Many Iranians come to the United States in pursuit of higher education, a pattern that began in the 1950s when the Iranian government encouraged study abroad so Iranians could apply their expertise to a rapidly modernizing country. Mr. Rezaian’s father received his M.B.A. from Golden Gate University in San Francisco in the 1960s.
Mr. Harris’s father met his American mother while studying microbiology in the United States during the 1970s, as a second wave of student immigration arrived in the wake of the 1979 Iranian Revolution and, later, the Iran-Iraq war. Ms. Torabi’s father also arrived during that time to get his doctorate in physics.
While Mr. Harris, Ms. Torabi and I followed in our parents’ footsteps and received graduate degrees, Mr. Rezaian and his brother, an I.T. entrepreneur, left school after they received their bachelor’s degrees.
“If either one of us had adhered to this notion that we had to keep going to school, I don’t think we would have gotten as far as we have in our lives,” Mr. Rezaian said.
However, he believes that his father, now deceased, always regretted that neither brother attained a graduate degree. “It’s just an indication that someone is cultured, someone is worldly,” Mr. Rezaian said. “And that still matters to Iranians.”
Different Financial Fears
My mother’s nebulous fear that co-workers and shoppers at Blockbuster Music would woo me away from my studies is, at heart, an immigrant parent’s fear that a culture she doesn’t understand will corrupt her child. Ms. Torabi’s parents did not fear her working, but they did instill in her what she considers healthy fears around financial insecurity and debt.
They paid for her undergraduate degree — in part because she agreed to attend Pennsylvania State University, which charged less tuition than other schools that accepted her — but warned that if she got into credit card debt they would not help her. The only acceptable debt Ms. Torabi could have would be from investing in a master’s degree, “because that is the degree that’s actually going to place you in your career,” they told her. When she did borrow for her master’s degree, her parents helped her make ends meet as she got her career started.
Ms. Torabi credits these fears with motivating her to pursue financial independence and success, something she expands on in her forthcoming book, “A Healthy State of Panic.” Her younger brother went even further, turning down his parents’ offer to pay half his rent after college.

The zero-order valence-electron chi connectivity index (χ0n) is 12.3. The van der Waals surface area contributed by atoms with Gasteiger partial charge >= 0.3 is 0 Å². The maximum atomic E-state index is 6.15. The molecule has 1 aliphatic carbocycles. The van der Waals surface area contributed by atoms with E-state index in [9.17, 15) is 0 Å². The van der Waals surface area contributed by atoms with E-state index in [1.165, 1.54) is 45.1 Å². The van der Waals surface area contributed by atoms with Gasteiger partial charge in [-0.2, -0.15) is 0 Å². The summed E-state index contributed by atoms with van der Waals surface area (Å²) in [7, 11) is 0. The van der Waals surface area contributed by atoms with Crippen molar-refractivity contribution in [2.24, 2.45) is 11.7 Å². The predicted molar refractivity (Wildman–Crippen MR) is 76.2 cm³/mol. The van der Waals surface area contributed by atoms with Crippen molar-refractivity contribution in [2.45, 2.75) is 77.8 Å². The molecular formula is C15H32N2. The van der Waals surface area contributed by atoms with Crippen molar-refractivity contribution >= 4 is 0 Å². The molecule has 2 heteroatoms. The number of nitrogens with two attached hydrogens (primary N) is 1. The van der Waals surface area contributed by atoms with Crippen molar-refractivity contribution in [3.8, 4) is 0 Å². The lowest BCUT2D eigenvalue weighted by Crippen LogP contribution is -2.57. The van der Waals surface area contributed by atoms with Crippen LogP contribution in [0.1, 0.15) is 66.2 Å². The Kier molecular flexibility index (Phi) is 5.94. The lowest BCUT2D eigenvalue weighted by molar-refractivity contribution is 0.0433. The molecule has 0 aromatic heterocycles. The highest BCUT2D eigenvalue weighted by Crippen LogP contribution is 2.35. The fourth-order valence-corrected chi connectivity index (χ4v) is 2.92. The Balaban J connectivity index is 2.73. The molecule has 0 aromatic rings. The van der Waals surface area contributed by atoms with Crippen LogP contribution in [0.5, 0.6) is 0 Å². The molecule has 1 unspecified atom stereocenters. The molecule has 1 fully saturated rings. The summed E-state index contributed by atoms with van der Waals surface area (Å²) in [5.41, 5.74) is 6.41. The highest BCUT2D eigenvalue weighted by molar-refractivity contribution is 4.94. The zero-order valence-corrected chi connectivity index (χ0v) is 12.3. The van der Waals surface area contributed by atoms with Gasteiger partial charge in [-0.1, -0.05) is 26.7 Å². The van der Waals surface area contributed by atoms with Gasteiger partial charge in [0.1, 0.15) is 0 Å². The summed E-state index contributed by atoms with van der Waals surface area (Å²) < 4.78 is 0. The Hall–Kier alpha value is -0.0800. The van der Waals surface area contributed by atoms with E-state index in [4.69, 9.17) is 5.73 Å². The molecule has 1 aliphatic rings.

“He didn’t want to feel he was needing to consider their desires when it came to making a professional or a personal decision,” Ms. Torabi said.
She understands why many American parents are hesitant to provide too much financial support for their adult children.
“There’s this fear in American culture that you’re going to spoil your kid,” Ms. Torabi said. “I would raise you another fear: Imagine you don’t help out, and instead they get saddled with $100,000 in debt.” She suggested that parents who could support their children financially now consider doing so if it helped them achieve a better quality of life, rather than waiting to leave them that money in their inheritance.
“This idea that we’re run out of the house when we’re 18 is so opposite of how most Iranians are raised,” Mr. Rezaian said. Noting that no one he knows is truly financially healthy at the moment, he added, “We’re entering an era already where some of these more traditional Iranian-type values probably make more sense.”
Holding Contradictory Truths
As an Iranian American, I straddle two very different — often aggressively oppositional — worlds. Holding contradictory truths is central to my understanding of myself, and this perspective applies to my financial life, too.
I am both grateful for and ashamed of my mother’s financial support. I don’t sweat the everyday bills, but I fear for my financial future. I have never equated my worth, or the worth of my work, to the money I earn, but that also makes it easier for me to accept unsustainable wages.
Though I always loved English and history more than math and science, I spent my high school years saying I wanted to be a doctor like my mother or, failing that, a lawyer or a businesswoman. What I meant was, I wanted to achieve the kind of job that brought financial capital and its corollary, social capital. Without my mother’s financial support and encouragement, I would never have pursued my love of literature. As Ms. Torabi pointed out, my mother’s love and money made it possible for me to focus on what made me happy.
“Your mom is who we all want to be,” Ms. Torabi said. “We all want to be able to support our children so that they can go do what they want to do and give them a financial leg up. The reality is that your mom was way ahead of her time, and you are a product of good parenting.”